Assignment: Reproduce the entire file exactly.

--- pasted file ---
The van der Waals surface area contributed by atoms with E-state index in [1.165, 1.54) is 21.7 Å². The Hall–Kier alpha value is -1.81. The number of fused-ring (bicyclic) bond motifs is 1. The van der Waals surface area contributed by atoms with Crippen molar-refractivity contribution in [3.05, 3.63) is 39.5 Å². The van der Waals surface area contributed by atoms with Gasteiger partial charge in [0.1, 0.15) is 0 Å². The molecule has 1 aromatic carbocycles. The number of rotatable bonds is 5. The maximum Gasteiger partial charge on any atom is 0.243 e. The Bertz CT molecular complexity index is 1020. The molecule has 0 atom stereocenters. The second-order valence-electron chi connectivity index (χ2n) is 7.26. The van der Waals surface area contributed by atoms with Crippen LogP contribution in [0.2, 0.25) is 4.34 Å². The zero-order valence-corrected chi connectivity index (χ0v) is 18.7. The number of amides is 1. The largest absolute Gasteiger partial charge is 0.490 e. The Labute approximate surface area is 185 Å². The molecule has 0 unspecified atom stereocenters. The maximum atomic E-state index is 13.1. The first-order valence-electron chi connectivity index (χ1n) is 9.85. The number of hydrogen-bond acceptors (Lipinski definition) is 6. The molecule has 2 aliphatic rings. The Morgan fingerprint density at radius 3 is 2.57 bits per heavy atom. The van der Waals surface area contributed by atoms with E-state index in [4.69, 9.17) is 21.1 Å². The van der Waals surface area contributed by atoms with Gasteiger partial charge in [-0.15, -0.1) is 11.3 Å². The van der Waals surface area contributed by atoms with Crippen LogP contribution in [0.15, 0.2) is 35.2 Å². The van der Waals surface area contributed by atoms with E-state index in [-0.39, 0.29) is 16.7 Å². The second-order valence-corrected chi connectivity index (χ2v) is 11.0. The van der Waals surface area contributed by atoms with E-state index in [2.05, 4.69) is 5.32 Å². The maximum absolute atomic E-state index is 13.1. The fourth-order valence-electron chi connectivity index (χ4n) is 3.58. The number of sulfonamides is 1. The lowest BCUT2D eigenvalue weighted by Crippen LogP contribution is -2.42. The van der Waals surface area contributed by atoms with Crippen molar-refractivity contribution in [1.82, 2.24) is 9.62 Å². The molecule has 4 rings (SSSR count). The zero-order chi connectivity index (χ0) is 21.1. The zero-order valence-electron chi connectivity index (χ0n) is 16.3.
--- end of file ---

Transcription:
The van der Waals surface area contributed by atoms with E-state index in [1.165, 1.54) is 21.7 Å². The Hall–Kier alpha value is -1.81. The number of fused-ring (bicyclic) bond motifs is 1. The van der Waals surface area contributed by atoms with Crippen molar-refractivity contribution in [3.05, 3.63) is 39.5 Å². The van der Waals surface area contributed by atoms with Gasteiger partial charge in [0.1, 0.15) is 0 Å². The molecule has 1 aromatic carbocycles. The number of rotatable bonds is 5. The maximum Gasteiger partial charge on any atom is 0.243 e. The Bertz CT molecular complexity index is 1020. The molecule has 0 atom stereocenters. The second-order valence-electron chi connectivity index (χ2n) is 7.26. The van der Waals surface area contributed by atoms with Crippen LogP contribution in [0.2, 0.25) is 4.34 Å². The zero-order valence-corrected chi connectivity index (χ0v) is 18.7. The number of amides is 1. The largest absolute Gasteiger partial charge is 0.490 e. The Labute approximate surface area is 185 Å². The molecule has 0 unspecified atom stereocenters. The maximum atomic E-state index is 13.1. The first-order valence-electron chi connectivity index (χ1n) is 9.85. The number of hydrogen-bond acceptors (Lipinski definition) is 6. The molecule has 2 aliphatic rings. The Morgan fingerprint density at radius 3 is 2.57 bits per heavy atom. The van der Waals surface area contributed by atoms with E-state index in [4.69, 9.17) is 21.1 Å². The van der Waals surface area contributed by atoms with Gasteiger partial charge in [-0.15, -0.1) is 11.3 Å². The van der Waals surface area contributed by atoms with Crippen LogP contribution in [0.15, 0.2) is 35.2 Å². The van der Waals surface area contributed by atoms with E-state index in [-0.39, 0.29) is 16.7 Å². The second-order valence-corrected chi connectivity index (χ2v) is 11.0. The van der Waals surface area contributed by atoms with E-state index in [2.05, 4.69) is 5.32 Å². The maximum absolute atomic E-state index is 13.1. The fourth-order valence-electron chi connectivity index (χ4n) is 3.58. The number of sulfonamides is 1. The lowest BCUT2D eigenvalue weighted by Crippen LogP contribution is -2.42. The van der Waals surface area contributed by atoms with Crippen molar-refractivity contribution in [1.82, 2.24) is 9.62 Å². The molecule has 4 rings (SSSR count). The zero-order chi connectivity index (χ0) is 21.1. The zero-order valence-electron chi connectivity index (χ0n) is 16.3.